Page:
From Yahoo News. Jason Gallagher – Wed May 18, 12:54 pm ET
In response to well-water contamination and a fire at a drilling site, the Pennsylvania Department of Environmental Protection fined Chesapeake Energy more than $1 million. The fine is the largest ever levied against an oil or gas driller in Pennsylvania. While hydraulic fracturing, or fracking, continues to be a hot button for Pennsylvania residents, this fine is the state's way of sending a message to drilling companies. Here are some answers to questions about the fine.
Why was Chesapeake Energy fined?
Because of improper well casings in some Bradford County wells, natural gas seeped into the ground water contaminating the private water supply for 16 families. The fine amount for the water contamination was $900,000; a portion of that fine, $200,000 will go the DEP to help plug abandoned oil and gas wells. The company was also assessed a penalty of $188,000 for a fire that occurred Feb. 23, injuring three people.
What else does Chesapeake Energy have to do?
In addition to the fines, the company will take action to improve the wells in question, as well as report any and all water supply complaints to the DEP. Plus, Chesapeake will have to establish an account to pay for the water treatment equipment the affected families with contaminated wells now have to purchase. Since the investigation by the DEP determined that the fire was a result of mishandling condensate gas, the company must also submit a plan that identifies proper safe handling of the gas and for fixing the gas wells in question.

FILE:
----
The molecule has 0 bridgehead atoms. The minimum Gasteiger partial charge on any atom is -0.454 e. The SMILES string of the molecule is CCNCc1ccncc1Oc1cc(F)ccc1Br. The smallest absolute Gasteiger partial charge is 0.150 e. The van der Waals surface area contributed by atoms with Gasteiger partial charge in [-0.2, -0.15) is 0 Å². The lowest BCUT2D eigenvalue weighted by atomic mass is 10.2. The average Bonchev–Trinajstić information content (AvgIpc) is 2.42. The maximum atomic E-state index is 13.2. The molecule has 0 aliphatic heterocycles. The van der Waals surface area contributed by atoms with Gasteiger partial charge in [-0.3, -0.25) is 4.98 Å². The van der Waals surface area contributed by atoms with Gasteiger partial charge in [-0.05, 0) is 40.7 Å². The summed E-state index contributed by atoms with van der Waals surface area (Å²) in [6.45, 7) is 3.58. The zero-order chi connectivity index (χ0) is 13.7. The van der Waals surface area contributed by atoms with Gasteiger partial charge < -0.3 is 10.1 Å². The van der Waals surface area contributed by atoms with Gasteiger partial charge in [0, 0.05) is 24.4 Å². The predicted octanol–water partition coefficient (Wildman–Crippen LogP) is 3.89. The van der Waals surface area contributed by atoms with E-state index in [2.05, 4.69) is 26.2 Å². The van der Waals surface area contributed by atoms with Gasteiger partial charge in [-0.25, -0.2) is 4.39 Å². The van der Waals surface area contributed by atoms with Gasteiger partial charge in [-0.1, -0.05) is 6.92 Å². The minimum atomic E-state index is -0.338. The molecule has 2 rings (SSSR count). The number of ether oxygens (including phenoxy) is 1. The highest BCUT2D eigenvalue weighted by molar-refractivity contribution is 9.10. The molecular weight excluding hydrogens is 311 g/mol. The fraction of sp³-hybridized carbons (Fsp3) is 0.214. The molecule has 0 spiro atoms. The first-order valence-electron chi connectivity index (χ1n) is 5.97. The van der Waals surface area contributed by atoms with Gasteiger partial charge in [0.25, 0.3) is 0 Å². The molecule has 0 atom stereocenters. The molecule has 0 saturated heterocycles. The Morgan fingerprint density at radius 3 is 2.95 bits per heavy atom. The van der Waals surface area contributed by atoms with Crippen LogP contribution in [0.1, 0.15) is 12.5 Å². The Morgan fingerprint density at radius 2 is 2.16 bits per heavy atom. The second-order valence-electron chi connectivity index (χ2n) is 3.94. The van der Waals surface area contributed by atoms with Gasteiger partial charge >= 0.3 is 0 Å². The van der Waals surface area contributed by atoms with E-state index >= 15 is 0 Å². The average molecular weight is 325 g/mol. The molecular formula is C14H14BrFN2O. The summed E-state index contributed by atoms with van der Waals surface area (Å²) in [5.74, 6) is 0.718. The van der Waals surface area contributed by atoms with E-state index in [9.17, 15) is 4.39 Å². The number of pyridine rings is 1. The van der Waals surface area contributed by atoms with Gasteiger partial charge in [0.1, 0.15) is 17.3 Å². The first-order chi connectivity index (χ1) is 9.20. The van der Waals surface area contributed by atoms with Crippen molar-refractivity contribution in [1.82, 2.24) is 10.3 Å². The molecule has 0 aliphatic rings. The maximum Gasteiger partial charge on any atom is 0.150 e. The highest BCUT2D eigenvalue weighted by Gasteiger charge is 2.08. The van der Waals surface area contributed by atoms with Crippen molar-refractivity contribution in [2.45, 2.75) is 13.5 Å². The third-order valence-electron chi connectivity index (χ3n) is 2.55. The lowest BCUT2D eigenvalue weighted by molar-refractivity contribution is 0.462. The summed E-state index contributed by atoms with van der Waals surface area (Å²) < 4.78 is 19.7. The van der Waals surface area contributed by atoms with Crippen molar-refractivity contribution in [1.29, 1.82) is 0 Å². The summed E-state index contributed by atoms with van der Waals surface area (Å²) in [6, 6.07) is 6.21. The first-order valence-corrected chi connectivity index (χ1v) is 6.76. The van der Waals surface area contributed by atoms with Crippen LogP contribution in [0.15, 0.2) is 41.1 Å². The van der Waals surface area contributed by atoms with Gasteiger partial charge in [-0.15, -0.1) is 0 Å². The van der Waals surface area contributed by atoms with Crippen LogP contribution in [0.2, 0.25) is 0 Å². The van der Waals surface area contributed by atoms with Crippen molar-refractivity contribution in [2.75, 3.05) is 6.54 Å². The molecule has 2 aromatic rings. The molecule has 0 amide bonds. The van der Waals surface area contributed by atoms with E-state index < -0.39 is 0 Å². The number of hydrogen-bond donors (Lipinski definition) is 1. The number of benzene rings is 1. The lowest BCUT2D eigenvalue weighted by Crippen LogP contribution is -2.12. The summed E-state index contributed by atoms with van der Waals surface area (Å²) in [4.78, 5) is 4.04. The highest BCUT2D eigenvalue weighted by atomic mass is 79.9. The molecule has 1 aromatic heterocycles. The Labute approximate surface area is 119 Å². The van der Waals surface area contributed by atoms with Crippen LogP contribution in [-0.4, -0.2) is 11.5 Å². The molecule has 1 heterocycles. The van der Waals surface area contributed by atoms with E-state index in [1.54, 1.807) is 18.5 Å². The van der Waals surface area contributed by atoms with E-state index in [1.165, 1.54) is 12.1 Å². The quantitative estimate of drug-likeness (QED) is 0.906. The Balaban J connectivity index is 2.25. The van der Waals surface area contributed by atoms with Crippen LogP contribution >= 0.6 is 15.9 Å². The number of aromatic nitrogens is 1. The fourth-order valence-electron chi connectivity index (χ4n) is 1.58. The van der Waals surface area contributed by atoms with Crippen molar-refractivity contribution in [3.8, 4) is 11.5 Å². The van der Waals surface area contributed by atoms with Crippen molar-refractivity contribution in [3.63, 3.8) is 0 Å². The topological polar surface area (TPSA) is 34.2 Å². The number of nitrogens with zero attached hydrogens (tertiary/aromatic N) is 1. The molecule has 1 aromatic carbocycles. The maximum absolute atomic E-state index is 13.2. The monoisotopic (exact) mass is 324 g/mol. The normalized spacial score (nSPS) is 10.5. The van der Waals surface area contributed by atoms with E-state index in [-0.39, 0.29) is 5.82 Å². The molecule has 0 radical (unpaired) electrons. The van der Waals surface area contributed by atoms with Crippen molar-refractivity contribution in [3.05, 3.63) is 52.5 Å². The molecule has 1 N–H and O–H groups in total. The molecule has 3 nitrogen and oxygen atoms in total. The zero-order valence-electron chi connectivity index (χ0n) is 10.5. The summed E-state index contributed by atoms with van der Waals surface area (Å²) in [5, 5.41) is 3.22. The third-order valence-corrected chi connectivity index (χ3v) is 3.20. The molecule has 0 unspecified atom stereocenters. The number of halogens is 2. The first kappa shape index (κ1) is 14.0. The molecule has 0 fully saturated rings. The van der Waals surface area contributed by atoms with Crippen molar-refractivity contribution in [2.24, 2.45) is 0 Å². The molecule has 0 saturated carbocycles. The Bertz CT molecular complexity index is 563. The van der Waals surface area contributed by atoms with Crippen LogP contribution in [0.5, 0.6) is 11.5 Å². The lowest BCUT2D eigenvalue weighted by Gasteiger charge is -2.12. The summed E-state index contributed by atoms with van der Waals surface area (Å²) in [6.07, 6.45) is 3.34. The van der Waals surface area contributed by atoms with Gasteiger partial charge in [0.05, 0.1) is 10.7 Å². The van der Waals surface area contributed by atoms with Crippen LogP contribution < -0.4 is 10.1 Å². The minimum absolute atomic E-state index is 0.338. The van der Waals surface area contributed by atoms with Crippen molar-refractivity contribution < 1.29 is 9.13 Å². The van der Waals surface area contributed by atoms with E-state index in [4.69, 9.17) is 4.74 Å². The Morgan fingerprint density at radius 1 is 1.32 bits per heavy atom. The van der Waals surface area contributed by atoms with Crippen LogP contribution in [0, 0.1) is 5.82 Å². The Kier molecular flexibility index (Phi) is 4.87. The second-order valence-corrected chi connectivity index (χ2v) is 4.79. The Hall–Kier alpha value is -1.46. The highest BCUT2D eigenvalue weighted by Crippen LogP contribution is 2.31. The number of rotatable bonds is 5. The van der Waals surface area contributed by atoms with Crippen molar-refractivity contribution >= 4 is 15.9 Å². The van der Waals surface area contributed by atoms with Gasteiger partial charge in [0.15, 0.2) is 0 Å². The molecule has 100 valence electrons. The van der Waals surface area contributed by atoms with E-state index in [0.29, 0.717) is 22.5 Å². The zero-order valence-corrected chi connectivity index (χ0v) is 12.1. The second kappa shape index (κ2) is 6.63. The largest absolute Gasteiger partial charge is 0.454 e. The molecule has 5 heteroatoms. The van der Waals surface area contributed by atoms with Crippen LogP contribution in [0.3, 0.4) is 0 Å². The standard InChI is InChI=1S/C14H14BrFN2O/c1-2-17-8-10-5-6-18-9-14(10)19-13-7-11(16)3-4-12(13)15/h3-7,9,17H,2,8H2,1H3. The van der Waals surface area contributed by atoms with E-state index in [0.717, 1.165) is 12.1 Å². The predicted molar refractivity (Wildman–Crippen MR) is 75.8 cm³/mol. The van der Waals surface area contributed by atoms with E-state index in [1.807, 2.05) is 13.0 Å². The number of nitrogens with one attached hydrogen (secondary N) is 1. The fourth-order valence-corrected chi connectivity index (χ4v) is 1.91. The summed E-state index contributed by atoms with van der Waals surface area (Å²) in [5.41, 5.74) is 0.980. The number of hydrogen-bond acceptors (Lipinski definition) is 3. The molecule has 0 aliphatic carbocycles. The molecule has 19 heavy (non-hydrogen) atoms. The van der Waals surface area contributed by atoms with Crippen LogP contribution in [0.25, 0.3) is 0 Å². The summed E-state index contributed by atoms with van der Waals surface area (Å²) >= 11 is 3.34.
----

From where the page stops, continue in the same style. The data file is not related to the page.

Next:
Is this the largest fine in the state for a Marcellus Shale company?
Yes, the fines of more than $1 million represent the largest fine issued by the state on any oil or gas driller. However, in December 2010, Cabot Oil & Gas Corp. agreed to pay $4.1 million to some residents of the Pennsylvania town of Dimock where water wells were contaminated with methane gas from the fracking process. The fine Cabot received was $500,000.
Will the fine hurt Chesapeake Energy?
Considering Chesapeake Energy reported a profit of $1.6 billion on revenues of $9.3 billion in 2010, paying a fine that totals a little over a million dollars should not greatly impact the company.
Why aren't the fines higher?
State lawmakers would need to amend the Pennsylvania Oil & Gas Act in order to impose harsher fines on companies. Many environmental organizations and state residents want the Act amended to reflect the use of the fracking process, which was not commonplace when the law was written.
Jason Gallagher is a former travel professional and long-time Pennsylvania resident. These experiences give him a first-hand look at developing situations in the state and everything included in the travel industry from technology to trends.